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        • Narc April 2, 2015 at 9:53 am #

          There is a small questionnaire climbers are given when they register which is where we get much of the information, but it suffers from the exact problems you mention.

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          • Kay January 22, 2016 at 11:35 pm #

            And, for the future, the challenge with giving climbers questionnaires in ISO (which is when they were given it for this comp and other USAC comps I’ve been at) is that most high performance athletes have a routine, and they stick to it. It helps, greatly, for many reasons. It is kinda unreasonable to ask them to fill this out in ISO… Maybe lt11 asked for them to be given out at registration, but they weren’t. Best would be to do what other sports do, which is to start to create a database, that can be filled in NOT during competition. The IFSC is slowly starting to do this, but they have fewer staff than USAC ;). Maybe asking climbers to fill in details on-line, when they register, could help? But once they hit the actual comp environment, it should be business time. Agreed that announcers shouldn’t necessarily have to do the research. Those that are promoting the sport should be gathering info… Aspirational next steps?

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  2. Logan April 1, 2015 at 1:50 pm #

    I’m a little surprised there hasn’t been more press on Kai Lightner’s impressive win.
    I can only imagine what he’ll be able to accomplish in the coming years, particularly outdoors, when he has more time to climb.

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  3. Jesse April 2, 2015 at 10:21 am #

    Agreed that the casts are getting better and better. One thing I would suggest is for the commentators to have a rounded table to sit at. This allows them to have a more natural looking conversation between themselves as well as still be able to talk to the camera. If you watch any sportscenter or casting of pretty much any athletic event the commentators are almost never seated side by side at a table but rather sitting at 45 degree angles with respect to the camera and each other.

    This is minor perhaps but as they say “The Devil is in the Details”.

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    • Narc April 2, 2015 at 10:27 am #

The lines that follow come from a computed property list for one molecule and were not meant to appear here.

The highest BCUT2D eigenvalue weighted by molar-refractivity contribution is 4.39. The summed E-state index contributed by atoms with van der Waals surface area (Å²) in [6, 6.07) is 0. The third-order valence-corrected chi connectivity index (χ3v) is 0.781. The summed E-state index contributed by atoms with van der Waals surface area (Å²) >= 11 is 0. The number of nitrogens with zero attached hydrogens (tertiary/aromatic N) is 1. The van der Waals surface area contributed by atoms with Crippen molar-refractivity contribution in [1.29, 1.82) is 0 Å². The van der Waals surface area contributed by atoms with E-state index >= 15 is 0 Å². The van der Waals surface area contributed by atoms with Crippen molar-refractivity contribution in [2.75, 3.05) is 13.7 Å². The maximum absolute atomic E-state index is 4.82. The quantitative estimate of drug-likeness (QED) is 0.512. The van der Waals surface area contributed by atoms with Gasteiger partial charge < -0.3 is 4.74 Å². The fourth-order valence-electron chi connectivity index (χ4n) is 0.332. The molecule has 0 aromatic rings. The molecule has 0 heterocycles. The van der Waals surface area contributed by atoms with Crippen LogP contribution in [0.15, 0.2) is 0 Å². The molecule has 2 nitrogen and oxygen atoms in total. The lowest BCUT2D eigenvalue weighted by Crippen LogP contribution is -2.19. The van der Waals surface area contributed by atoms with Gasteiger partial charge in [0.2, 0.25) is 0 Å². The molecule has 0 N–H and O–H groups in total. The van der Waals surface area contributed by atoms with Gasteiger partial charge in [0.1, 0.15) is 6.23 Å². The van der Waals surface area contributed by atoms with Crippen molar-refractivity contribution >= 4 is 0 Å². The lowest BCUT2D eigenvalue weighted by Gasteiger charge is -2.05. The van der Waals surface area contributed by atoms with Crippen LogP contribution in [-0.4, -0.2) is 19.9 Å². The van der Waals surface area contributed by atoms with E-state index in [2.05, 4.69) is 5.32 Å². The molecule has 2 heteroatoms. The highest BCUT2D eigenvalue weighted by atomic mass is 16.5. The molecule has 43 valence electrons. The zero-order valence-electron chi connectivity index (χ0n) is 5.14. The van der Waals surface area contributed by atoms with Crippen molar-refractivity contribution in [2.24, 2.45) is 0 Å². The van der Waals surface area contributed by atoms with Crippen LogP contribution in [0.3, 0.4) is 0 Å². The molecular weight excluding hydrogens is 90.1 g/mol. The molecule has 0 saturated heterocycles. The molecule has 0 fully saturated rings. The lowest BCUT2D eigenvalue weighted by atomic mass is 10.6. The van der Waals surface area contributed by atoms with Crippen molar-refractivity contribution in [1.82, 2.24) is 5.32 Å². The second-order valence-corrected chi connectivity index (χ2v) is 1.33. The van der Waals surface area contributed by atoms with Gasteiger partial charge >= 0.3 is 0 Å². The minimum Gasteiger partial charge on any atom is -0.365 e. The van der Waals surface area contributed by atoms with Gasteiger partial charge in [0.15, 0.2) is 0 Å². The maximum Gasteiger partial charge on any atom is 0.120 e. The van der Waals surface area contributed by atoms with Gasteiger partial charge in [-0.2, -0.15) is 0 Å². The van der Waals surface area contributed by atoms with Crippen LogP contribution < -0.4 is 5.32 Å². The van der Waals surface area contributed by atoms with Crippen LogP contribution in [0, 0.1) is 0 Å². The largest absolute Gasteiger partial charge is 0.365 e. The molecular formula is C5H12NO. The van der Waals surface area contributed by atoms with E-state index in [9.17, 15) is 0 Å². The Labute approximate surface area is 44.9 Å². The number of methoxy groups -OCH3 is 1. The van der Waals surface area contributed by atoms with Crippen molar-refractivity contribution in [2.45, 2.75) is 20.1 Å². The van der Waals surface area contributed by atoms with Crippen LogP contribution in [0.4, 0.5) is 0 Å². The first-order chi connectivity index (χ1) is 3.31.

I’ve wanted to do this as well, but we are generally stymied by a) lack of space or b) lack of suitable tables for this. Definitely something I want to figure out for next year.

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      • Matt April 5, 2015 at 5:50 am #

        Present a la American NInja Warior. Sorry Narc, time to hang up the chalky mic and invite some washed up gym climber bros give a more unintentional hysterical commentary. Same content, just different delivery. And stand up – do your sitting off camera.

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  4. Calvin April 3, 2015 at 9:28 am #

    Narc, you use interns for those types of mundane things, not your own time! Seriously, I think you could easily find an intern or two willing to help out in return for a special backstage pass, etc.

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  5. BA April 3, 2015 at 7:42 pm #

    Totally agree about a fantastic job well done narc and LT11.

    One thing I would give for feedback is very rarely did the camera pan back to you guys at the table during interviews. Would have loved to actually see you guys when you interviewed Kai instead of listen to it while we watch them set up the speed wall.

    Also, as a future thing to put on the LT11 wish list, instant replay of exactly where they fell or replay of an awesome Dyno, etc, would kick so much ass.

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    • Narc April 3, 2015 at 7:59 pm #

      Thanks for the feedback. Both of those things were issues related to equipment limitations with this particular event. Due to a shortage of cameras the one that is normally trained on the booth full time needed to be turned around filming the climbing and switching back and forth was a nontrivial exercise.

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  6. DaveK April 4, 2015 at 4:43 pm #

    Totally agree that instant replays would give coverage that extra level of polish. I’m sure you’ll get there!